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Re: [xmca] The business of education
We already have young people who only know how to talk to people over their
social media and not those next to them. Now we don't have the teachers
mediating ethics and values in their relationships with their learners.
Perhaps the new generation will only be able to mediate their relationships
of every kind through machines - are those relationships with people going
to survive this assault.
(The epistemology of learning as linear is a huge problem, but its effects
on relationships that are more dangerous.)
On 30 July 2013 15:26, Wagner Luiz Schmit <firstname.lastname@example.org> wrote:
> This just came out:
> On Wed, May 22, 2013 at 10:30 AM, mike cole <email@example.com> wrote:
> > And lots of people marvel at the progress, Helena.
> > bait and switch.... and pay taxes like Apple!
> > :-)
> > mike
> > On Tue, May 21, 2013 at 10:23 AM, Helena Worthen <
> >> Hello -- the letter from Meister is really worth reading. It explains
> >> MOOCs need the CSU system (and other public higher education
> >> more than CSU needs MOOCs.
> >> Although short-term, the linkup with Coursera to offer MOOCs in various
> >> disciplines appears to solve the immediate problem of how to expand
> >> to already crowded, booked-up, high-tuition face to face classrooms, it
> >> solves a different problem for Coursera and other big MOOC companies.
> >> That problem is, long-term ‹ and this is an important problem, since
> >> Coursera, like the other MOOC companies, is a private company, like
> >> Facebook, LinkedIn, Yahoo, Amazon, etc. -- how to make money. Right now
> >> MOOCs are free, or at least some are free. How can they figure out how
> >> much to charge? How much are they "worth" --?
> >> The simplest way to figure that out would be to hook up with a state
> >> university and say, "Our class is worth three credits at San Jose State,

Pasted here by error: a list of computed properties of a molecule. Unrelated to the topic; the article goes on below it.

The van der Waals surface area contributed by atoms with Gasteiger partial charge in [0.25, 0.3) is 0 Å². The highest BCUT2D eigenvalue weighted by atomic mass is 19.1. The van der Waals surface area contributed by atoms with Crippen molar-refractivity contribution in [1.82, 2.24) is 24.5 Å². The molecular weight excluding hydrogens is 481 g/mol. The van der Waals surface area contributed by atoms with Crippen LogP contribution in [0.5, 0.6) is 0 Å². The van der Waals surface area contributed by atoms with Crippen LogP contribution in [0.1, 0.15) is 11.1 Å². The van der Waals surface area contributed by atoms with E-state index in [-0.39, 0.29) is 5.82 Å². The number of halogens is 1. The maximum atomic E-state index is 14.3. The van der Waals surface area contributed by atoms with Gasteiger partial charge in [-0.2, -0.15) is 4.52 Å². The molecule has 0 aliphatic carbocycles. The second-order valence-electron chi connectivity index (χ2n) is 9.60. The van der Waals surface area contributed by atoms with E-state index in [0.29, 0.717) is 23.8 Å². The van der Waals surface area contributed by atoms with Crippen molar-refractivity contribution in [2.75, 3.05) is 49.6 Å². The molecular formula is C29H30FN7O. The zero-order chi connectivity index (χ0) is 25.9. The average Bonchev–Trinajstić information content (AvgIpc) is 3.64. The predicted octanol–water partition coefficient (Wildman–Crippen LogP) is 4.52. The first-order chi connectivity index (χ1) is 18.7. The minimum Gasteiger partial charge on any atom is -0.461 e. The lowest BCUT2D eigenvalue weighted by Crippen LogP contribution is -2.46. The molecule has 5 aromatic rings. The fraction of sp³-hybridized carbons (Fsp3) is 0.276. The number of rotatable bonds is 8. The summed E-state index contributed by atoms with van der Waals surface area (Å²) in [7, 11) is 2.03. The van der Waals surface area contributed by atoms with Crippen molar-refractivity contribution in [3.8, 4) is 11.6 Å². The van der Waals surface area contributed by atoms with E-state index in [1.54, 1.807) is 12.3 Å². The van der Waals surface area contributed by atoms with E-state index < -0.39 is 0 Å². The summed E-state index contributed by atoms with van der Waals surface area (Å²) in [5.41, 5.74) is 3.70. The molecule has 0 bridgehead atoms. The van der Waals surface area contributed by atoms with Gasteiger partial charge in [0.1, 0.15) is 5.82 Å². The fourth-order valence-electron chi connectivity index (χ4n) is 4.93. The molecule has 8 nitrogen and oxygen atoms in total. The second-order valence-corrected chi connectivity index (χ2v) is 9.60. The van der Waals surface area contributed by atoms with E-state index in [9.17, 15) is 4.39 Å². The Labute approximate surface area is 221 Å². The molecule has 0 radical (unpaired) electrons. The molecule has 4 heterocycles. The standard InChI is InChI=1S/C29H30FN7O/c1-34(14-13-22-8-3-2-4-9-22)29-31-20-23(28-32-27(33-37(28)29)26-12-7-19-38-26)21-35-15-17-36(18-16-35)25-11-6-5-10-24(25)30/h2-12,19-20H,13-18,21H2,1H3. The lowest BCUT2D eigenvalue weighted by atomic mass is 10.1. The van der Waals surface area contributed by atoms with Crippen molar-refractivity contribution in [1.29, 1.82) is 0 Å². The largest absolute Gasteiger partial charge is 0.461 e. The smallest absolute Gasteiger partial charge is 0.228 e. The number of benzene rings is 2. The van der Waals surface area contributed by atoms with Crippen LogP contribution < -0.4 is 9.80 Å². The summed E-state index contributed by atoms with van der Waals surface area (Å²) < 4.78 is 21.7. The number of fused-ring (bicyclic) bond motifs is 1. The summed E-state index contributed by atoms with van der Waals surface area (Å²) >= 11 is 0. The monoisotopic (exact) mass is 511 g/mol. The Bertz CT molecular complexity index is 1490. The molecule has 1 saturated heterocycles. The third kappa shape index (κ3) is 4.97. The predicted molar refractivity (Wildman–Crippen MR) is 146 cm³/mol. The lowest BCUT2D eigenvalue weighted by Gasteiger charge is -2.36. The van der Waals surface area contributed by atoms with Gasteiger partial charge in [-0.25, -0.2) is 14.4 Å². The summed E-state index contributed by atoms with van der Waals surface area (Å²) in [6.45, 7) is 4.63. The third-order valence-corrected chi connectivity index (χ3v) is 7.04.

> >> and tuition at San Jose State for three credits is $2,400, so our class
> >> should cost $2,400." But it can get much, much more fine-grained than
> >> that, since all kinds of personal information gets collected when
> >> enrolls in a class.
> >> Bottom line- without the hookup to established institutions, all the
> >> offer is celebrity teachers doing what are essentially TV shows or
> >> audiotape classes (you may have noticed that the price on Great
> >> Teacher-type audio tapes have crashed from $299 to less than $100
> >> recently). So no matter how celebrated a professor is, it's the hookup
> >> an institution that makes it possible to establish market value. And
> >> huge money in the long run.
> >> Which is basically gutting the public education system and transferring
> >> its authority to exchange credits for tuition to a private company.
> >> Another argument for free public higher education -- the only way that
> >> public education can compete against a for-profit system.
> >> Helena
> >> On 5/11/13 1:30 PM, "mike cole" <firstname.lastname@example.org> wrote:
> >> >The following letter from the UC faculty association president seems
> >> >distributing. Fraught futures.
> >> >mike
> >> >
> >> >
> >> >
> >> >CUCFA President Meister's Open Letter to Coursera Founder Daphne Koller
> >> > http://cucfa.org/news/2013_may10.php
> >> >
> >> >......
> >> >http://cucfa.org/news/2013_may10.ph<
> >> >__________________________________________
> > __________________________________________
> > _____
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> > http://dss.ucsd.edu/mailman/listinfo/xmca
Carol A Macdonald Ph D (Edin)
Academic, Researcher, and Editor *EditLab.net*
Honorary Research Fellow: Department of Linguistics, Unisa